Conjecture 1: If D is the set of diameters in K and (K,D) is general then K can be partitioned into d+1 sets of smaller diameter.

We propose also (somewhat stronger) that this conjecture holds even when “continuous deformation” is replaced with “infinitesimal deformation”.

The finite case is of special interest:

A graph embedded in R^d is stress-free if we cannot assign non-trivial weights to the edges so that the weighted sum of the edges containing any  vertex v (regarded as vectors from v) is zero for every vertex v. (Here we embed the vertices and regard the edges as straight line segments. (Edges may intersect.) Such a graph is called a “geometric graph”.) When we restrict Conjecture 1 to finite configurations of points we get.

Conjecture 2: If G is a stress free geometric graph of diameters in R^d  then G is (d+1)-colorable.

A geometric graph of diameters is a geometric graph with all edges having the same length and all non edged having smaller lengths. The attempt for “saving” the Borsuk Conjecture presented here and Conjectures 1 and 2 first appeared in a 2002 collection of open problems dedicated to Daniel J. Kleitman, edited by Douglas West.

When we consider finite configurations of points  we can make a similar conjecture for the minimal distances:

Conjecture 3: If the geometric graph of pairs of vertices realizing the minimal distances of a point-configuration in R^d is stress-free, then it is (d+1)-colorable.

We can speculate that even the following stronger conjectures are true:

Conjecture 4: If G is a stress-free geometric graph in R^d so that all edges in G are longer than all non-edges of G, then G is (d+1)-colorable.

Conjecture 5: If G is a stress-free geometric graph in R^d so that all edges in G are shorter than all non-edges of G, then G is (d+1)-colorable.

We can even try to extend the condition further so edges in the geometric graph will be larger (or smaller) than non-edges only just “locally” for neighbors of each given vertex.

Comments:

1) It is not true that every stress-free geometric graph in R^d is (d+1)-colorable, and not even that every stress-free unit-distance graph is (d+1)-colorable. Here is the (well-known) example referred to as the Moser Spindle. Finding conditions under which stress-free graphs in R^d are (d+1)-colorable is an interesting challenge.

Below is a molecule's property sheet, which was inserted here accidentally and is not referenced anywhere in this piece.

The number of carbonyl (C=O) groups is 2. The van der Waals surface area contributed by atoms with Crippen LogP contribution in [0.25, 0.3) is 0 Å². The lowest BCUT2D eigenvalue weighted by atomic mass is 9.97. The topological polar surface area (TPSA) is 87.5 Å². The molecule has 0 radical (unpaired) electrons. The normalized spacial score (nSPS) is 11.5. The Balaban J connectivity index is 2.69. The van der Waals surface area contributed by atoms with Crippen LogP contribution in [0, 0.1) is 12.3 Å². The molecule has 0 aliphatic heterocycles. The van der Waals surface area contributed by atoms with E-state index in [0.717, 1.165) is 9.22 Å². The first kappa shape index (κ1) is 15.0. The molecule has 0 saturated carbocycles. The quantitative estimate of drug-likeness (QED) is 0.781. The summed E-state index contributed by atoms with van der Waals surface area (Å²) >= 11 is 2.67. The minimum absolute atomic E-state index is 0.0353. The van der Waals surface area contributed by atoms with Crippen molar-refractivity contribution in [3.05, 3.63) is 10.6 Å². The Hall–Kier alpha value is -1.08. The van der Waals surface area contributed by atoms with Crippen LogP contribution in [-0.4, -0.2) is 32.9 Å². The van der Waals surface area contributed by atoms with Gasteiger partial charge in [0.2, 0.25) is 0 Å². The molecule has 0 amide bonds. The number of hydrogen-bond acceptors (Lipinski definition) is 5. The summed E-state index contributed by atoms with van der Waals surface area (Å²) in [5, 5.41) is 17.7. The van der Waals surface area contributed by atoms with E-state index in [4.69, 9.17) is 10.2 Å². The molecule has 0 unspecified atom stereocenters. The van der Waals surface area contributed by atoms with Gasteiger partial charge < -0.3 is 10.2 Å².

MoserSpindle_700

2) Since a stress-free graph with n vertices has at most dn - {{d+1} \choose {2}} edges it must have a vertex of degree 2d-1 or less and hence it is 2d colorable. I expect this to be best possible but I am not sure about it. This shows that our “saved” version of Borsuk’s conjecture is of very different nature from the original one. For graphs of diameters in R^d the chromatic number can, by the work of Jeff and me be exponential in \sqrt d.

3) It would be interesting to show that conjecture 1 holds in the non-discrete case when  d+1 is replaced by 2d.

4) Coloring vertices of geometric graphs where the edged correspond to the minimal distance is related also the the well known Erdos-Faber-Lovasz conjecture.ERDSFA~1.

See also this 1994 article by Jeff Kahn on Hypergraphs matching, covering and coloring problems.

5) The most famous conjecture regarding coloring of graphs is, of course, the four-color conjecture asserting that every planar graph is 4-colorable that was proved by Appel and Haken in 1976.  Thinking about the four-color conjecture is always both fascinating and frustrating. An embedding for maximal planar graphs as vertices of a convex 3-dimensional polytope is stress-free (and so is, therefore, also a generic embedding), but we know that this property alone does not suffice for 4-colorability. Finding further conditions for  stress-free graphs in R^d that guarantee (d+1)-colorability can be relevant to the 4CT.

An old conjecture of mine asserts that

Conjecture 6: Let G be a graph obtained from the graph of a d-polytope P by triangulating each (non-triangular) face with non-intersecting diagonals. If G is stress-free (in which case the polytope P is called “elementary”) then G is (d+1)-colorable.

Closer to the conjectures of this post we can ask:

Conjecture 7: If G is a stress-free geometric graph in R^d so that for every edge  e of G  is tangent to the unit ball and every non edge of G intersect the interior of the unit ball, then G is (d+1)-colorable.

A question that I forgot to include in part I.

What is the minimum diameter d_n such that the unit ball in R^n can be covered by n+1 sets of smaller diameter? It is known that 2-C'\log n/n \le d_n\le 2-C/n for some constants C and C’.